Wednesday, July 26, 2006

Birth Pangs of a new Middle-East?

What was the point of having a Lebanon peace summit in Rome without Iran and Syria? Well, that's precisely it - there was no point other than the pretense of action and care.
It is pretty clears that there was no desire on the part of the US to see the summit break a deal. Secretary of State Condolezza Rice was pretty clear, no cease-fire before conditions had been created for a "sustainable" peace." But how do you create those conditions if you don't engage in direct talk with the countries most involved in the conflict (even if it is by proxy)?
The Iranian foreign ministry spokesman was for once quite right when he said the obvious:
"They should have invited all the countries of the region, including Syria and Iran, if they want peace. How can you tackle these important issues without having representatives of all countries in the region?"
The Bush administration is playing a very dangerous game. Not only is the US alone on this, but it is now perceived as the ultimate villain in the Arab world. No doubt that Rice is really working hard at making America's image in the Arab world even worse than it already is when she comments that the war on Lebanon was part of 'birth pangs of a new Middle East'. Of course the Arab street is going to get angry:
Lebanese and Arab commentators saw the top U.S. diplomat as attempting to give birth to a new Zionist-dominated Middle East at the expense of Lebanese 'children`s corpses.' (here)
It seems to me that the cost of this war - particularly the picture of dead civilians, including many children on TV - is greater politically than whatever is to gain from a 'potential' end of Hezbollah presence in southern Lebanon.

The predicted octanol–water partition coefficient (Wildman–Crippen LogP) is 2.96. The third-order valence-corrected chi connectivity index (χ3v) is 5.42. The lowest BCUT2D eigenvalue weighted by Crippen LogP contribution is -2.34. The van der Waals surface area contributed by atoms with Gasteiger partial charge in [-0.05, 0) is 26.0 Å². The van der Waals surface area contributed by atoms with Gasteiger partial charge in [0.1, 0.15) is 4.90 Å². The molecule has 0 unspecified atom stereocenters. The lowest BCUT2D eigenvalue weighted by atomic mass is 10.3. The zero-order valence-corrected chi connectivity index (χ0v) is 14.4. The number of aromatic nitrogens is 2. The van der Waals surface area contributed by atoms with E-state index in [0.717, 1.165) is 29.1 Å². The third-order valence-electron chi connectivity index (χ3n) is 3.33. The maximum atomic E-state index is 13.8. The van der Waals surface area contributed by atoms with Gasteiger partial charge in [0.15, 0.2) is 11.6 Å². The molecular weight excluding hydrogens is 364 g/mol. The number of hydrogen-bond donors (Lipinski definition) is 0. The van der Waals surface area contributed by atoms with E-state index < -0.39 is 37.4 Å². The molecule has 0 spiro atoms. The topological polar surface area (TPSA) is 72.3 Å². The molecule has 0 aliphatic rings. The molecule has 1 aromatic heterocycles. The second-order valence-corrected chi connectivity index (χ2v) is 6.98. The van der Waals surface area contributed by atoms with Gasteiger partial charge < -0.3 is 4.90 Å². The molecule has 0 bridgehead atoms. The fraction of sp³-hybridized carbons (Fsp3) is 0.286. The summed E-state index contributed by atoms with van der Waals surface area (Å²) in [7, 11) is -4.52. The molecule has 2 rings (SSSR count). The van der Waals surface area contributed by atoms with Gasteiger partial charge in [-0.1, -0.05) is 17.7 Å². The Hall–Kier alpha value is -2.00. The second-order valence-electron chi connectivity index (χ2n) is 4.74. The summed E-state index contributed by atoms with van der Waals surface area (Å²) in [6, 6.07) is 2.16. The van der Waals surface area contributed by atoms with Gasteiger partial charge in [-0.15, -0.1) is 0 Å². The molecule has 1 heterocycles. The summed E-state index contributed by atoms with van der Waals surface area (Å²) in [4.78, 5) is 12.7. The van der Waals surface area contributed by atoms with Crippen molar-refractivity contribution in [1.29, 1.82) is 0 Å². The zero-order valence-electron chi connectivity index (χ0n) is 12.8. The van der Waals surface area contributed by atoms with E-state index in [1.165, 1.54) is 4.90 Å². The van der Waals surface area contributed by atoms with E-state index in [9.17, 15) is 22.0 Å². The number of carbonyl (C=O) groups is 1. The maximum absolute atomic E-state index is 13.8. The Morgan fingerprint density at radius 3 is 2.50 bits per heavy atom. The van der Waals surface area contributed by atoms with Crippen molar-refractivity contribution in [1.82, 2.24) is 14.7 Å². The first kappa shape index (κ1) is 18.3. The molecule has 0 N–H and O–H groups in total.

Marc Lynch has on his blog some very fascinating comments on how Arab tv is now presenting the "sixth [Arab-Israeli] war" and why Rice's comment has infuriated so many Arabs.

NOTE: By the way, the anger is not just felt in the Arab world as you can read here.
(this picture was taken in Greece)

1 Comments:

At 21:20, Blogger DMcKeon said...

It is a bit more than just inviting Iran and Syria to talks. The anger in Muslim world is in reality bittersweet (if that makes sense). Yes, the Arabs do not like the U.S. Yet, if you gave them and each individual who claims to hate the U.S. the opportunity to come here they would do so in a heart beat.

Identification with one's "peeps" is not easily overcome. So nobody is going to tell you "we're the problem." There going to tell you they hate the others. Blame deflection is human nature. Not all Arabs hate America. Most are victims to be honest. They hate their conditions and they probably recognize the fanatics who are destroying their society are using Orwellian techniques to deflect criticism from their own incompetent regimes from Cairo to Tehran and so on... I'd probably feel the same way if I lived there. Yet, I wouldn't be stupid enough to really believe the cheesey propoganda. So you have a dualistic reality in the middle east. They say one thing (and may even mean it) yet they don't really hate America in that they wouldn't do anything they could to be a part of it. On the other hand, most American would never willingly trade places with them. There's a certain humiliation that comes with that. My sense is that humiliation and embarassment over their peeps is what is really driving that.

 

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